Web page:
It’s hard to believe that March 11, 2016 was the 5th anniversary of the Tohoku earthquake that hit Japan in 2011.

I clearly remember that tragic day. I had to go to the animal hospital that day and had my newborn daughter with me in her pram when I saw the news on the television in the waiting room. That was 5 years ago.

My own previous personal experience with an earthquake was in 1995, at the time of the huge Hanshin, otherwise known as the Kobe, earthquake.

At that time, even three days after the quake, the train running along the Hanshin line only went from Umeda to Koshien (a town between Osaka and Kobe) but since my uncle and his family lived further down the line in Ashia (which is closer to Kobe) my parents and I had to walk for two hours from the station to their house, to bring them groceries and drinking water. I’ll never forget the devastation and the heart-wrenching spectacle of people on the roadside carrying heavy bundles, and queuing up for water in places where all public utilities had ceased functioning.

In those days I had been working for a life insurance company. We had a huge number of clients or client relatives contacting us to report that the client or a family member had been killed in the disaster. Eighty percent of the earthquake fatalities were found inside their collapsed homes, buried under their furniture.


The 2011 Tohoku quake caused way more damage than the Kobe one. And far more people than at Hanshin lost their lives because of the accompanying tsunami, while a huge additional number of people had to be evacuated because of the tragedy at the Fukushima nuclear power plant. Many of them still do not have permanent homes.

We never counted on it being this big.

This is what I have heard again and again since the quake.

Poorly constructed buildings that collapsed during the Hanshin earthquake caused thousands of deaths. The size of the tsunami at the Kanto earthquake was the main problem.

Even today Tepco, owner of the Fukushima nuclear power plant, is severely criticized for not being appropriately prepared for a natural disaster. There was a protective barrier around the power plant but it had been dimensioned for a tsunami of 5.7 meters (about 20 feet), while in the vicinity of the power plant the tsunami was over 15 meter in height.

Japan has suffered through a huge number of earthquakes, tsunamis, and volcanic eruptions, making it one of the best prepared countries in managing disaster mitigation. Every tragedy has its own lesson, and efforts are redoubled to respond to the new challenges.

For instance, following the Hanshin earthquake, efforts were made to reinforce the structures of all the remaining buildings. In the town of Kamaishi in the Iwate Prefecture, which had also suffered the impact of a tsunami in the past, a secure barrier was constructed to protect the residents even though it took 30 years to build and cost 120 billion yen (USD 180 million). (Although the 2011 tsunami managed to get past the barrier, it did slow down the tidal wave and reduce the amount of water flooding populated areas.)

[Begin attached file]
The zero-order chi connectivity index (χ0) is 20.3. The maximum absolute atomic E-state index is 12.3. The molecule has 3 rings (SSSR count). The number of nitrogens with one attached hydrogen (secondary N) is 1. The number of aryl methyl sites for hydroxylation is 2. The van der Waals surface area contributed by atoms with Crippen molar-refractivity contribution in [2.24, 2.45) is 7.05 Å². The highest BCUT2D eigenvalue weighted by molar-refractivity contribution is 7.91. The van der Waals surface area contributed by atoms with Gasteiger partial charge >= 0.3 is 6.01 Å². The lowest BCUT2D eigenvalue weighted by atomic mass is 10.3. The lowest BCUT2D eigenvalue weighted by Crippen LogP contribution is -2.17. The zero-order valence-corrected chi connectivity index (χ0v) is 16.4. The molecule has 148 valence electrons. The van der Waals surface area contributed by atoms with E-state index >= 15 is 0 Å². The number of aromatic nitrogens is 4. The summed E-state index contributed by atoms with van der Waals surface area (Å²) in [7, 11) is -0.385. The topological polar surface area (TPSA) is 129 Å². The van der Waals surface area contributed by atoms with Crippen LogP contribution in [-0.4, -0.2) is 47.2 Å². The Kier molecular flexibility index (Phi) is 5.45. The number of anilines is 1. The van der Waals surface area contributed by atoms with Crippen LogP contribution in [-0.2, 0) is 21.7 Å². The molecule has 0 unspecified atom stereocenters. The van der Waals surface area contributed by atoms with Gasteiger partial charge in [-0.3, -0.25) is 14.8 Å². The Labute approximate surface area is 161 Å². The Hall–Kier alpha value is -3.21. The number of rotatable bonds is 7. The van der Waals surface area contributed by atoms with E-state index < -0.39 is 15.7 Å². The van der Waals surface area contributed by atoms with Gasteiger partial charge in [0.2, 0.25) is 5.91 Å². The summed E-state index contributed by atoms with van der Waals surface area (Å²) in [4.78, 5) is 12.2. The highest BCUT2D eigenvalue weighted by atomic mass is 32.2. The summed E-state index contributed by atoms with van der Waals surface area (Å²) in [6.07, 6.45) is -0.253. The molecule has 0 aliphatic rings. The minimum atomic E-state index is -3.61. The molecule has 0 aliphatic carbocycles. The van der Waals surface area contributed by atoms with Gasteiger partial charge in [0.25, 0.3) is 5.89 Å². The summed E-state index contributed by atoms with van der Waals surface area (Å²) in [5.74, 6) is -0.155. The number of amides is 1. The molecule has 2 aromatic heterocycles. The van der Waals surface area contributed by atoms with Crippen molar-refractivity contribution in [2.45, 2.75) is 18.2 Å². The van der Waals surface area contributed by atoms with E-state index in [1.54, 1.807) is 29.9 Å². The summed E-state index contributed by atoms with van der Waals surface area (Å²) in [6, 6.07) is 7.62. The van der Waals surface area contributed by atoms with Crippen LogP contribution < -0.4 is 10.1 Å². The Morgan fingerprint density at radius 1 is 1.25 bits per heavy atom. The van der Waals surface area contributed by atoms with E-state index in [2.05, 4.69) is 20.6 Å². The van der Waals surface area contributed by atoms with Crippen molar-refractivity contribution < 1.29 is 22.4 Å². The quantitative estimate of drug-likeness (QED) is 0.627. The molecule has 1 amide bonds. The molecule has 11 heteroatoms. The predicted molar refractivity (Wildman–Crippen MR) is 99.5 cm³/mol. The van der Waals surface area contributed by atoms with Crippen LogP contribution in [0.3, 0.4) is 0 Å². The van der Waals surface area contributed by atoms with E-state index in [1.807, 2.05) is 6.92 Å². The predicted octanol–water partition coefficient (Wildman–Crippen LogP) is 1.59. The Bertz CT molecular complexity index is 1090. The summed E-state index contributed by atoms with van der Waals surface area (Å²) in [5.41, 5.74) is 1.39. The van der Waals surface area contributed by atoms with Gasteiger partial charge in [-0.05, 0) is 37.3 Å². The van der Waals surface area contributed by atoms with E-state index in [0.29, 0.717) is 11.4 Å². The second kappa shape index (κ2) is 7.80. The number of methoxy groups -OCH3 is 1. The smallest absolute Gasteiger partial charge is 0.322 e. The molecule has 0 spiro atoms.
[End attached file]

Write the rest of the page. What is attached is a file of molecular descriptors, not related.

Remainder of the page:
Japan, which is well-versed in disaster management, has taken a great many steps to try to keep the forces of nature under control, but we must never forget that nature can never be beaten completely.

According to Professor Toshitaka Katada of Gunma University, who is experienced in disasters, residents should not rely on government defensive measures alone. Every single person needs to prepare for disaster consciously and learn and follow the three basic safety rules:

  1. Do not believe in assumptions and preliminary calculations.
  2. Adjust quickly to actual circumstances.
  3. If you need to get to a safe place, take the initiative and move yourself.

The first rule is to remind people that nature is unpredictable, so a person cannot rely on assumptions and predictions. The second rule tells you never to underestimate nature. People must not be lulled into believing that since everything has been okay so far, it will continue to be so.  People need to respond quickly to the unexpected. And finally, people need to realize that their lives are the most important thing and that they should not wait for others to lead if they need to move to a place of safety. They need to take the initiative and others will follow them.

I regularly tell my daughter the following:

“Water flows from high places towards lower places.”

“If there is a huge wave, you need to get to the highest place possible.”

“Smoke rises. So if there is an accident in a tunnel, you need to stay as close to the ground as possible to escape.”

“If you hear thunder, do not stay outside or choose a tall tree to stand under. If possible, get into a building, or into a car.”

I have tried to pass on my own experience to my child. There may never be a disaster like that in Hungary, but if there is a disaster of any kind I would like her to be prepared and to know what to do in an emergency.

And if the worst should occur, I would like my daughter to be someone able to help herself and others.

These lessons went through my head anew on the 5th anniversary of the Tohoku earthquake.

I pray for the souls of the people killed in the disaster, sympathize with the families of the victims, and I wish for a speedy resolution to the situations of the people who are still forced to live in evacuation centers 5 years after the disaster.


The following picture shows the lit up Tokyo Sky tree on 11 March 2016. A primary school student designed the lighting, which expresses the hope that the Tohuku region will be rebuilt as soon as possible and that Japan will flower.

“Japan flowers from its seed”: the lowest, green portion of light is the seed, and the lilac and pink above it is the flower


Image sources in order of appearance:;;;